Curriculum, pedagogy, or instructional strategies are all significant for student success and engagement, but our students and their needs are of primary importance.
As I have travelled throughout the archdiocese for the last eight months, I have met many great teachers. They are professional, dedicated, and joyful. They delight in their vocation and engage our students in the learning process. They create learning environments that support faith and intellectual development. They care for their students.
In "The Grammar of Catholic Schooling," Richard Jacobs indicates that there are six rules that influence a student's moral and intellectual achievement. There are two of these rules that I believe are critical to creating an atmosphere where students thrive and engage in learning at a very high level.
The first is this: "The subject of education is the student." This is such an important statement and a way to distinguish Catholic education from other forms of education. It means that we teach students, not content. It means that when people ask us what we do, Catholic educators respond, "I teach students or children." Our content areas cannot be the answer. To respond, "I teach math," indicates that the content is more important than the student and our faith and Church does not allow for content to be more important than the individuals we teach. Curriculum, pedagogy, or instructional strategies are all significant for student success and engagement, but our students and their needs are of primary importance. If we do not know our students and their needs, we are less effective. We don't maximize the possibilities of Catholic education. The subject of any form of education must be the student. The subject of Catholic education is always the student or we are not modeling our work after the master teacher, Jesus Christ. We are less than who we can be when we forget that our students receive the benefit of our actions as teachers.
Jacobs has another rule that he states influences a student's moral and intellectual development: "Teaching is an intimate communication between souls." This is a beautiful description of what happens in Catholic schools in the Archdiocese of Boston.
During my career I have been able to visit many schools -- public, private, and Catholic -- on school improvement visits. There are many similarities and many differences. One of the most profound is the answer to the question, "What's the best thing about your school?" In almost all public and private schools the response is, "We're a great community!" In Catholic schools, the response from parents, teachers, parishioners, and most importantly students is, "We are like a family. We care for each other." The difference between the words "community" and "family" describes that "intimate communication between souls." The relationships formed in Catholic schools are like family. They are full of love, quirks, arguments and healing, much like any family. When the chips are down, Catholic schools come together and support each other. Our relationships with those who work with us and the students we teach are essential to our success. They remind us that our schools are more than a location where the learning of reading, writing, and arithmetic takes place. These relationships remind us that we have been entrusted with the care of children and that our vocation demands that we show them the ways of the Lord and not just the structure of a sentence or the algorithm of Algebra.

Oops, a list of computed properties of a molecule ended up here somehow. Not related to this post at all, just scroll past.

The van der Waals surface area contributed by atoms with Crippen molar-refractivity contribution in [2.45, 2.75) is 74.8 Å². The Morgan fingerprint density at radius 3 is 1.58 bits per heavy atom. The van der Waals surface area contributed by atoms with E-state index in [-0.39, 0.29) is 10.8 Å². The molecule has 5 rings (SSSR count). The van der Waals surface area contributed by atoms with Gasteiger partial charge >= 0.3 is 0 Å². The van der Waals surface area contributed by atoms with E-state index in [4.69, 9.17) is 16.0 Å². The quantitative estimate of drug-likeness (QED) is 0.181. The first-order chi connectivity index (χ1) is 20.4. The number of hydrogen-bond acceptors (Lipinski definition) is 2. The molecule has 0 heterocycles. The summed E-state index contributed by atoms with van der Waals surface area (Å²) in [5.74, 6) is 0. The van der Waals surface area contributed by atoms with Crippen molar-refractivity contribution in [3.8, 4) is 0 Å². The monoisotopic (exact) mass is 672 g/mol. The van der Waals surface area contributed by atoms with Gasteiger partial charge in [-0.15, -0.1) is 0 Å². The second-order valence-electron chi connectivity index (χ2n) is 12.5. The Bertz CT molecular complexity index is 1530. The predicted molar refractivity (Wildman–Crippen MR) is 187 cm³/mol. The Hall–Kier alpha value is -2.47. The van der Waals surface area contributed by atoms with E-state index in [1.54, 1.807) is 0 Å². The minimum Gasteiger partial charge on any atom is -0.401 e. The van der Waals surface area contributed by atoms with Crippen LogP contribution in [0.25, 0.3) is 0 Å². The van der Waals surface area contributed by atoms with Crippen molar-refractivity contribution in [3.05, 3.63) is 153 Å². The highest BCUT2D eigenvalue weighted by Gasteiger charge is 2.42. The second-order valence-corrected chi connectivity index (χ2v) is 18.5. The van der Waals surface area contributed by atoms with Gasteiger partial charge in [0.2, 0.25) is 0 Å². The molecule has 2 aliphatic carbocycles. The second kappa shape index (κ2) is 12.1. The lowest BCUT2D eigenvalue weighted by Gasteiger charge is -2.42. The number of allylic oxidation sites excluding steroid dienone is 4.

Our students should know that we care, and I believe that they do. We show them who Christ is through our actions. When visiting Lowell Catholic High School, one of the students told me, "My teachers just want me to do my best. When I don't do as well as I could, they tell me and when I do my best, they tell me. They are always willing to help me." A kindergartner at Quincy Catholic Academy told me, "My teacher is fun. She likes to see my smile." These two students are evidence of the relationships our teachers and students forge to enhance the teaching and learning process.
"The subject of education is the student. Teaching is an intimate communication between souls." When we get these two things right, we engage our students and they learn more. When we know, love, and serve God through knowing, loving, and serving our students, we are well on our way to forming students who are educated and formed in our faith.
KATHY MEARS IS THE SUPERINTENDENT OF CATHOLIC SCHOOLS IN THE ARCHDIOCESE OF BOSTON.
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